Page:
The network computer 110 may be connected to a network 115, including local area networks (LANs), wide area networks (WANs), portions of the Internet such as a private Internet, a secure Internet, a value-added network, or a virtual private network. Suitable network computer 110 may also include personal computers, laptops, workstations, mainframes, information appliances, personal digital assistants, and other handheld and/or embedded processing systems. The signal lines that support communications links to a network computer 110 may include twisted pair, coaxial, or optical fiber cables, telephone lines, satellites, microwave relays, modulated AC power lines, and other data transmission “wires” known to those of skill in the art. Further, signals may be transferred wirelessly through a wireless network or wireless LAN (WLAN) using any suitable wireless transmission protocol, such as the IEEE series of 802.11 standards. Although particular individual and network computer systems and components are shown, those of skill in the art will appreciate that the present invention also works with a variety of other networks and computers.

FIG. 2 is a schematic diagram of one possible embodiment of the network computer 110 shown in FIG. 1. The network computer 110 may have a controller 200 that is operatively connected to a database 205 via a link 210. It should be noted that, while not shown, additional databases may be linked to the controller 200 in a known manner.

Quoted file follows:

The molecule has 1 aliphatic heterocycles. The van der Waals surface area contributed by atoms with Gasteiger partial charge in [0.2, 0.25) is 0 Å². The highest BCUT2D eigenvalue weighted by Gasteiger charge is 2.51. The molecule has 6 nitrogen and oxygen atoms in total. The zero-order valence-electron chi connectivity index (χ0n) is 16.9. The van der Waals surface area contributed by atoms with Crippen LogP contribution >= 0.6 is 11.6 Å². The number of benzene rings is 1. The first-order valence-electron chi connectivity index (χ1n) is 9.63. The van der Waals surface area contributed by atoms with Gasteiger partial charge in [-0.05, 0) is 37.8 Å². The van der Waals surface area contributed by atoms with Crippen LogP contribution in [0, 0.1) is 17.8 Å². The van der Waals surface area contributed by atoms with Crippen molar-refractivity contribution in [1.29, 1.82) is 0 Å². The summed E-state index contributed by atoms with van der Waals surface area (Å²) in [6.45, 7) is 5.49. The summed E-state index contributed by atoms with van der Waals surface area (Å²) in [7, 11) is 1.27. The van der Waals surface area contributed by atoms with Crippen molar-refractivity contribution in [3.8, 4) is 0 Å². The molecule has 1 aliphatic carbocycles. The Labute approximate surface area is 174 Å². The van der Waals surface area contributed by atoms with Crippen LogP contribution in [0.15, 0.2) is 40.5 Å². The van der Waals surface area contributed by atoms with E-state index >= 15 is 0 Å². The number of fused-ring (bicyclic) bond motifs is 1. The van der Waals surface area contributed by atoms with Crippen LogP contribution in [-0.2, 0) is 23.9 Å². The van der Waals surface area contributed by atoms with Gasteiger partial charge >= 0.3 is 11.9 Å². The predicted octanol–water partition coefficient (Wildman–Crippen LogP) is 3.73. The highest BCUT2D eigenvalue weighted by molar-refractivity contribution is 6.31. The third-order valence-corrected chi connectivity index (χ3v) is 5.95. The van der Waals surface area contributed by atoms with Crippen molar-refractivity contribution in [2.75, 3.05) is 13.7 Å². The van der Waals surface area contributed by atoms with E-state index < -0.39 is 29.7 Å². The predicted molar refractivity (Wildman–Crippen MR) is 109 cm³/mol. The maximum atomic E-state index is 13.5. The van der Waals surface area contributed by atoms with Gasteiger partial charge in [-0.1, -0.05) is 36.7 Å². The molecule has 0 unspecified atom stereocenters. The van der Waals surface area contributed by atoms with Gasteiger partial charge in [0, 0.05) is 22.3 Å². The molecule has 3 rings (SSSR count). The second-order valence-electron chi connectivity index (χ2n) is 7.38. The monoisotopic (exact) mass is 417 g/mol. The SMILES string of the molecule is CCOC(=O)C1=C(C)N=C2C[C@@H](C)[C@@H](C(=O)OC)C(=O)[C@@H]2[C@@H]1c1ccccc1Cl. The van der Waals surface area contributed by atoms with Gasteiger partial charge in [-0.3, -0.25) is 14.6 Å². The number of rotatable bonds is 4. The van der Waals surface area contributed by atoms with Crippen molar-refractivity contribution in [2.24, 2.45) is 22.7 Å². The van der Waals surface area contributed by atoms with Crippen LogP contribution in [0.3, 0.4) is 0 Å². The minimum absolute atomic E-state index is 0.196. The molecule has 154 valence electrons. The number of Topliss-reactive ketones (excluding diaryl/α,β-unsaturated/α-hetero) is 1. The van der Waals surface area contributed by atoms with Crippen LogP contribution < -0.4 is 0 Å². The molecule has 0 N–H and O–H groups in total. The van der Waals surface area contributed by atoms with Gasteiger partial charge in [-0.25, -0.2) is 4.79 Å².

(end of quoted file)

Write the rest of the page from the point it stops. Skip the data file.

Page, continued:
The controller 200 may include a program memory 215, a microcontroller or a microprocessor (MP) 220, a random-access memory (RAM) 225, and an input/output (I/O) circuit 230, all of which may be interconnected via an address/data bus 235. It should be appreciated that although only one microprocessor 220 is shown, the controller 200 may include multiple microprocessors 220. Similarly, the memory of the controller 200 may include multiple RAMs 225 and multiple program memories 215. Although the I/O circuit 230 is shown as a single block, it should be appreciated that the I/O circuit 230 may include a number of different types of I/O circuits. The RAM(s) 225 and program memories 215 may be implemented as semiconductor memories, magnetically readable memories, and/or optically readable memories, for example.

FIG. 3 is one example of a computer network 115 over which a doctor or provider 305 and a patient 310 may communicate using a network computer 110, provider facility server 120, or another mode of communication. In one embodiment, a patient 310 may respond to an electronically-delivered healthcare questionnaire 605 at a network computer 110. Further, the questionnaire 605 responses may be delivered to a network computer 110 that may be accessed by a provider 305. The network computers 110 or servers 120 may implement a method 400, as described below, to ensure that all healthcare information submitted by the patient 310 or the provider 305 is accurate and timely during a course of treatment.

The methods illustrated in the figures and described below may be implemented on a variety of wired and wireless networks and connections. Further, any action associated with the blocks described below and illustrated in FIG. 4 may be performed in any order, or at any time during the method 400 execution. With reference to the Figures, a method 400 for freezing a patient's 310 submitted questions to a healthcare questionnaire 605 may be described.